“Making pictures is how I express my truest feelings, my truest self.” ~Eric Carle

“In our earliest years there’s no how? to our plunge into art. The doing gives the answer. There is no one way. Your work is original and there is no end to the adventure…HURRAH!” ~Ashley Bryan

So get moving, friends. Keep doing what you’re doing. There’s joy for you and joy for the children who read and view your work. Joy to the world!

I drew this illustration to accompany an old story I wrote about my pencils and pens–who felt used and abused by my ceaseless creating, so they up and staged a revolt and escape! I never told my agent I could draw. I don’t think it’s good enough to be in books, but I thought I’d share it here. Maybe a coloring contest is in order?

Copyright 2011 Tara Lazar

jonwoodwardJonathan Woodward’s an artist, a nomad and a soon-to-be father. The man behind, a blog for aspiring children’s book illustrators, Jon shares his passion for creativity and his good business sense.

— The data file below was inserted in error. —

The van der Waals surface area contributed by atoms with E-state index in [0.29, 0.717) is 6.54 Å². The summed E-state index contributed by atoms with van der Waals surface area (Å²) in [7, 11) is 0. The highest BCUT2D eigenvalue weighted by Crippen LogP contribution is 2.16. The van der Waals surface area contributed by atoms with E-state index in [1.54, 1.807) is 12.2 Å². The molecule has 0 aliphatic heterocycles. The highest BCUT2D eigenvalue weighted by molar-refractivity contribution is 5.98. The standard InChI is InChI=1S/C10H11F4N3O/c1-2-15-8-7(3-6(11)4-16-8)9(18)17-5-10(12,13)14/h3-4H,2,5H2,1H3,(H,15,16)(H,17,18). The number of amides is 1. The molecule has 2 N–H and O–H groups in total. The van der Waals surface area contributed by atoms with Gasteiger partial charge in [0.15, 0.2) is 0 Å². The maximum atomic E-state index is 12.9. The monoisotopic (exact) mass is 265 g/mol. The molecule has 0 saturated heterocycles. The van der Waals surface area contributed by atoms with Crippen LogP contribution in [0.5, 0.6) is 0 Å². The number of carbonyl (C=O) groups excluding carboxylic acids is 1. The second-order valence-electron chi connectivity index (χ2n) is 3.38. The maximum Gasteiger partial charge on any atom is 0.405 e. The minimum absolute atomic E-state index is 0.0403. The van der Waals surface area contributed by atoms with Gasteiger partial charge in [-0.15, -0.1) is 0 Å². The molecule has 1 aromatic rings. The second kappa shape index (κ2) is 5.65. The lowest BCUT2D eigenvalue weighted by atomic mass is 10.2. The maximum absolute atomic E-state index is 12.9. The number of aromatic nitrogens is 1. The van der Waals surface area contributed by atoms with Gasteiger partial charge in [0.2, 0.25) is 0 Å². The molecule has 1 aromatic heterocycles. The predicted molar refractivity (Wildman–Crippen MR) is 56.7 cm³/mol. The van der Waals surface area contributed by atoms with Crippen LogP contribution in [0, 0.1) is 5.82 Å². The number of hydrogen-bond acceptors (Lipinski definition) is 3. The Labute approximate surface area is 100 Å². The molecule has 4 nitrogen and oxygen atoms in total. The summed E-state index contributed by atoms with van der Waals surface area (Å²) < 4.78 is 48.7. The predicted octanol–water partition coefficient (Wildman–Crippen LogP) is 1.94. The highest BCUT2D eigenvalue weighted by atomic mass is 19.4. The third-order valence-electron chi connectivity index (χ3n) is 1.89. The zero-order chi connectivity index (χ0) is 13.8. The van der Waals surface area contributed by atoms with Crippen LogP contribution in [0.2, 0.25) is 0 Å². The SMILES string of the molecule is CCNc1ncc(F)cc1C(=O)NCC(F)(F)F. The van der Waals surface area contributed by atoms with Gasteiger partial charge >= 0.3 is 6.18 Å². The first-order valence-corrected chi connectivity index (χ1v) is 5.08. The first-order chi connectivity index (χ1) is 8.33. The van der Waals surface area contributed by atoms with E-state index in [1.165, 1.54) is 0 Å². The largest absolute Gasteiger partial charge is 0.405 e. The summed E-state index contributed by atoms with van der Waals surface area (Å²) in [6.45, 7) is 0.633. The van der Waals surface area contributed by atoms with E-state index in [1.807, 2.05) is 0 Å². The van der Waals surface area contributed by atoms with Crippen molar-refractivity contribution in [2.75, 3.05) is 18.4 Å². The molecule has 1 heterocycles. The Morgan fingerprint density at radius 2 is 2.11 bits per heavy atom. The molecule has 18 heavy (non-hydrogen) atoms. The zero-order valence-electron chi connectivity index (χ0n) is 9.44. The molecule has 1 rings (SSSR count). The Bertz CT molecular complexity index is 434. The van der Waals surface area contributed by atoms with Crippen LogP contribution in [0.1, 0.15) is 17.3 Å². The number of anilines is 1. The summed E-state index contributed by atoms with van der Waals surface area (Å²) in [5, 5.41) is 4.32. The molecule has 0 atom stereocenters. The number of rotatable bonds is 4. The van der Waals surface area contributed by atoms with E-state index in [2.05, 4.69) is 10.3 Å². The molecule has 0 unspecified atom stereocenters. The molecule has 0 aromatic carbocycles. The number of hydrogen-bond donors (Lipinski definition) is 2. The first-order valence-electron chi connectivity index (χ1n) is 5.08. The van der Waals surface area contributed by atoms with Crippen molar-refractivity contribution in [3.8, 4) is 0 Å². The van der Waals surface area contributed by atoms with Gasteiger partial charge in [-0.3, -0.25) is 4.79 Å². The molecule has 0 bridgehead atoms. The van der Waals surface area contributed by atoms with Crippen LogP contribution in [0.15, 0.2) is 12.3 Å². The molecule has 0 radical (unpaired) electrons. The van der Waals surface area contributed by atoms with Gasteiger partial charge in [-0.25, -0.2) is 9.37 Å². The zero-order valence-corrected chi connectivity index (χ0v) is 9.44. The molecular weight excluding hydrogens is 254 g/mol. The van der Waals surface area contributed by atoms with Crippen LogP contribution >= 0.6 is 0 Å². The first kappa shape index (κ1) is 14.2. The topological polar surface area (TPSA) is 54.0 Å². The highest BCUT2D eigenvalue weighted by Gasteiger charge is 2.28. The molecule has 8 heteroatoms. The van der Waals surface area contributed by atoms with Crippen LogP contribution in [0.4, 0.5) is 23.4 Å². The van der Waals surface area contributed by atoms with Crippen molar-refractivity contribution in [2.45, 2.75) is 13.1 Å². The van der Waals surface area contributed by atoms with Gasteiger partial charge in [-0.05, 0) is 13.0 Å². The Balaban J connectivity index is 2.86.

Woodward grew up in Nottingham, the home of Robin Hood. (Hmm, no wonder he was drawn to children’s literature.) He was known as the “arty one” in school, the kid who would always be asked to draw the posters for school plays.

After studying Graphic Design in college, Woodward worked as an in-house designer before going freelance in 2006.

To Woodward, freelance means freedom to explore. He and his wife rented out their UK home in 2007 and have been on the road since, living in Panama, Buenos Aires, Grenada, Toronto, South Africa, Thailand, Hong Kong and Dubai. The internet makes running their marketing and design business from anywhere possible.

Jon, how do your travels influence your illustration style?

I wouldn’t say that they have directly influenced it from color or style perspective based on the different cultures that we have seen (although that is an aspect I really love about the travel), but having seen so much beautiful wildlife and nature around the world, it has definitely influenced the subject matter that I illustrate.JWsorrow

Tell us about some of your most recent illustrations.